Mysterious Moths

A Blog Story About Nature in Our DuPage Forest Preserves

Mysterious Moths

Posted by Keriann Dubina | 7/7/21 10:32 AM

Moths sometimes seem like the forgotten cousins of butterflies. While butterflies may be some of the most well-known insects in the world, there are many more species of moths.

In fact, there are "only" 17,500 known species of butterflies compared to almost 160,000 species of moths. Nearly 11,000 of those can be found in the United States. With moths as numerous as they are, why do they seem so mysterious? Let's explore.


Why People Know Little About Moths

Moths have a reputation for being drab, boring creatures whose only real purpose is to stick to your screen door at night or chew holes in your favorite wool sweater. The reality is that moths are magnificent! They come in all shapes, sizes and colors, and only a few of them are out to eat your clothes. Since moths are mostly nocturnal, we humans tend to pay more attention to their daytime flying cousins, butterflies.


The cecropia moth (Hyalophora cecropia) is North America's largest native moth. 


What Makes Moths Different from Butterflies

It's complicated. Moths and butterflies are both members of the order Lepidoptera, so they're closely related and probably have more similarities than they do differences.

In addition to the behavioral differences mentioned above (night flyers versus day flyers), moths can usually be distinguished by their wings at rest. Butterflies normally fold their wings vertically over their backs, while most moths hold theirs horizontally, looking like fighter jets. 

Their antennae are also different. Moths' are typically threadlike or feathery; butterflies are club-tipped.

Virginia c moth

A Virginia Ctenucha moth at Danada Forest Preserve. The Virginia Ctenucha is the largest wasp moth in North America.


The Purpose of Moths

Moths are vital pollinators. Some species drink nectar and in turn carry pollen from plant to plant. They're also an important food source for many animals, including humans. Bats prefer to eat adult moths, while songbirds favor caterpillars.


What You Can Do to Help Moth Populations in DuPage County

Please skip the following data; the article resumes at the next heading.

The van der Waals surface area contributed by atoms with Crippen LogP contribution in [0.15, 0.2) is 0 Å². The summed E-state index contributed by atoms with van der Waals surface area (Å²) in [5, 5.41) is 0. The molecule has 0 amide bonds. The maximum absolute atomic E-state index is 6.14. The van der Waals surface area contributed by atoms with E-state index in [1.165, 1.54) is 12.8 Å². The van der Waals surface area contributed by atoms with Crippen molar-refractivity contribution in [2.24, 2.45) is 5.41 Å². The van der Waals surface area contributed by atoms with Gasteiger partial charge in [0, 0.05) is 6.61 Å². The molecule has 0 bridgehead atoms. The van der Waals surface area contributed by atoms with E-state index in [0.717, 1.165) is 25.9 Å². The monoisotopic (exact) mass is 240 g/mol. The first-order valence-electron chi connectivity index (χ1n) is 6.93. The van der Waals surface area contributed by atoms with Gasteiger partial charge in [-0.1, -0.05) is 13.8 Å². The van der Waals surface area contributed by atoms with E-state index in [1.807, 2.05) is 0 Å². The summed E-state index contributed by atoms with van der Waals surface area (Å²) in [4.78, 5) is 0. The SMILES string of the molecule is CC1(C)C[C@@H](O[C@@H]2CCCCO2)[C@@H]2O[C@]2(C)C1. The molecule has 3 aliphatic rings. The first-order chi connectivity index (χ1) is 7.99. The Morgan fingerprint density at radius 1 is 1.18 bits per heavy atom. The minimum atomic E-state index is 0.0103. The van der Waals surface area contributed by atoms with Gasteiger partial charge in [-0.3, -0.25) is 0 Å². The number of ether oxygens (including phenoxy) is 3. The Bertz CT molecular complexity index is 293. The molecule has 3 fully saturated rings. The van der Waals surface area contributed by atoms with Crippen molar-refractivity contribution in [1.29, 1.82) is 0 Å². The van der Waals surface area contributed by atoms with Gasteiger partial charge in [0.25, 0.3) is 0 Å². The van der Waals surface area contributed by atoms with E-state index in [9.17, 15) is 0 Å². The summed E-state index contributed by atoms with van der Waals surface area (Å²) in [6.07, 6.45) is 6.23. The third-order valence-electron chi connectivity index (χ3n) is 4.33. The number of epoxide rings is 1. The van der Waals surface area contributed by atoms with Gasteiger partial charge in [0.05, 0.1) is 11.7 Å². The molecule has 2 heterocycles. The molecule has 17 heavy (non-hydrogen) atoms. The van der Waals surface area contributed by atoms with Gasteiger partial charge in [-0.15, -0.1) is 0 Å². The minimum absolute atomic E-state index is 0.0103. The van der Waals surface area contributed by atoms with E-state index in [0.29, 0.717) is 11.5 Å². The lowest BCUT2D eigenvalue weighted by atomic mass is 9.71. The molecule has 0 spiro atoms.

Use native plants in your yard, and manage your landscape only when necessary. Insects need "untidy" places for cover and insulation from the elements. Leave those leaves in your yard in the fall and winter, and trim your hedges a little less.


The polyphemus moth (Antheraea polyphemus) is one of the largest and most beautiful silk moths. 


Where to See Moths Up Close

During the day, nocturnal species of moths are tucked into dark cracks or spaces to sleep. But there are moths out during the day, so take a second look at the insects flying around flowers as there may be a moth.

Most nocturnal moths are attracted to light. The scientific basis for this attraction is not yet clear, and it doesn’t have to be any special kind of light, either. Looking for moths under your porch light can produce a diverse group!

 tiger moth

A tiger moth at Danada Forest Preserve. Many tiger moths wear bright colors, which may serve to warn predators that they'd be an unpalatable meal.


Fascinating Moth Facts

  • The largest moth in DuPage County is the Cecropia moth, which has a wingspan of 5 to 6 inches!
  • Pigmy moths are some of the smallest moths in the world, with wingspans of just 4 millimeters.
  • Many adult moths don’t eat. Adult luna moths, for example, don’t even have mouthparts. They emerge from their cocoons and live for only about a week with the sole purpose of mating.
  • Some male silk moths can smell a female from up to 7 miles away with their feather-like antennae.


The luna moth (Actias luna) is found only in North America. It only lives for about a week after leaving the cocoon, and it doesn't ever eat.


Topics: Insider, Wildlife, Conservation, Nature

Written by Keriann Dubina

Keriann Dubina is an environmental interpreter with the Forest Preserve District. She received a B.S. in zoology and an M.S. in ornithology, both from Western Illinois University. She is a Certified Interpretive Guide by the National Association for Interpreters. She enjoys teaching about freshwater biology, animal behavior, ecology, and native gardening and design. She has more than 75 native plants in her yard along with birdbaths and native bee houses as she works to transform her yard into a hot spot for native wildlife.